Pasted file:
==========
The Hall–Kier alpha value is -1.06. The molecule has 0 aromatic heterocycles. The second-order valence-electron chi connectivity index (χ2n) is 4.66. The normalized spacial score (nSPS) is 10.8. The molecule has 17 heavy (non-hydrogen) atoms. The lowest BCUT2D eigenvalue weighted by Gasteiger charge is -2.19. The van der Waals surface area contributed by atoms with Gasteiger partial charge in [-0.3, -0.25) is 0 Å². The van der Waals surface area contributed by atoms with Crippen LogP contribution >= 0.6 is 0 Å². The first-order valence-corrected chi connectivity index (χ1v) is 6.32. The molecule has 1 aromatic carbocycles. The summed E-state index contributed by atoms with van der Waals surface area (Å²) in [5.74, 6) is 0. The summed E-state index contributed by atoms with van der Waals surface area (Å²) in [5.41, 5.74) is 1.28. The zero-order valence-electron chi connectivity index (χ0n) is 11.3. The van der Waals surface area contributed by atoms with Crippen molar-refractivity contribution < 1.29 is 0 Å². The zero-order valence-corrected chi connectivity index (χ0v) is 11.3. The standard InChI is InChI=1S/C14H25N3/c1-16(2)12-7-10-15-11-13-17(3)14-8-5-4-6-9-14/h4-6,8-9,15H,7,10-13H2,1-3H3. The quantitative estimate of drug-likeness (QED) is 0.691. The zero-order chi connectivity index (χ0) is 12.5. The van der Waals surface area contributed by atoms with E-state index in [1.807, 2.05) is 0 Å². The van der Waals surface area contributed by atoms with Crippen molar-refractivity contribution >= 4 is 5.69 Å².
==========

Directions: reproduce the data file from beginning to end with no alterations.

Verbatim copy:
The Hall–Kier alpha value is -1.06. The molecule has 0 aromatic heterocycles. The second-order valence-electron chi connectivity index (χ2n) is 4.66. The normalized spacial score (nSPS) is 10.8. The molecule has 17 heavy (non-hydrogen) atoms. The lowest BCUT2D eigenvalue weighted by Gasteiger charge is -2.19. The van der Waals surface area contributed by atoms with Gasteiger partial charge in [-0.3, -0.25) is 0 Å². The van der Waals surface area contributed by atoms with Crippen LogP contribution >= 0.6 is 0 Å². The first-order valence-corrected chi connectivity index (χ1v) is 6.32. The molecule has 1 aromatic carbocycles. The summed E-state index contributed by atoms with van der Waals surface area (Å²) in [5.74, 6) is 0. The summed E-state index contributed by atoms with van der Waals surface area (Å²) in [5.41, 5.74) is 1.28. The zero-order valence-electron chi connectivity index (χ0n) is 11.3. The van der Waals surface area contributed by atoms with Crippen molar-refractivity contribution < 1.29 is 0 Å². The zero-order valence-corrected chi connectivity index (χ0v) is 11.3. The standard InChI is InChI=1S/C14H25N3/c1-16(2)12-7-10-15-11-13-17(3)14-8-5-4-6-9-14/h4-6,8-9,15H,7,10-13H2,1-3H3. The quantitative estimate of drug-likeness (QED) is 0.691. The zero-order chi connectivity index (χ0) is 12.5. The van der Waals surface area contributed by atoms with E-state index in [1.807, 2.05) is 0 Å². The van der Waals surface area contributed by atoms with Crippen molar-refractivity contribution >= 4 is 5.69 Å².